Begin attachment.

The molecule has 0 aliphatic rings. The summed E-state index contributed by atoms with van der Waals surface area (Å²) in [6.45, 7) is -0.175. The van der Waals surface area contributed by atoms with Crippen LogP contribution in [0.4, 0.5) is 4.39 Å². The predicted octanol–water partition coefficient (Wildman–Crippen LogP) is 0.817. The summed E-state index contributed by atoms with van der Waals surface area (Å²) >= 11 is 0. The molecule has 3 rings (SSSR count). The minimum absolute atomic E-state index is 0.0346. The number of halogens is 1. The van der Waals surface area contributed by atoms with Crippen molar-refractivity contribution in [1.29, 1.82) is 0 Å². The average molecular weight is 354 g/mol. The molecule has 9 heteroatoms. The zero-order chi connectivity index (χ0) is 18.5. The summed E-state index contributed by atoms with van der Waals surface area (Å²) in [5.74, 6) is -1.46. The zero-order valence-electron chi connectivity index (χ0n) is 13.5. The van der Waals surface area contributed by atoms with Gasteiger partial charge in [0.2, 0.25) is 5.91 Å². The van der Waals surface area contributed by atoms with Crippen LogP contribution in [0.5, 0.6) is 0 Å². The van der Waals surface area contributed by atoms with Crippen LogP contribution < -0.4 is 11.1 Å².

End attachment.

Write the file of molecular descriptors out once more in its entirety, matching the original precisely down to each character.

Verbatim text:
The molecule has 0 aliphatic rings. The summed E-state index contributed by atoms with van der Waals surface area (Å²) in [6.45, 7) is -0.175. The van der Waals surface area contributed by atoms with Crippen LogP contribution in [0.4, 0.5) is 4.39 Å². The predicted octanol–water partition coefficient (Wildman–Crippen LogP) is 0.817. The summed E-state index contributed by atoms with van der Waals surface area (Å²) >= 11 is 0. The molecule has 3 rings (SSSR count). The minimum absolute atomic E-state index is 0.0346. The number of halogens is 1. The van der Waals surface area contributed by atoms with Crippen molar-refractivity contribution in [1.29, 1.82) is 0 Å². The average molecular weight is 354 g/mol. The molecule has 9 heteroatoms. The zero-order chi connectivity index (χ0) is 18.5. The summed E-state index contributed by atoms with van der Waals surface area (Å²) in [5.74, 6) is -1.46. The zero-order valence-electron chi connectivity index (χ0n) is 13.5. The van der Waals surface area contributed by atoms with Gasteiger partial charge in [0.2, 0.25) is 5.91 Å². The van der Waals surface area contributed by atoms with Crippen LogP contribution in [0.5, 0.6) is 0 Å². The van der Waals surface area contributed by atoms with Crippen LogP contribution < -0.4 is 11.1 Å².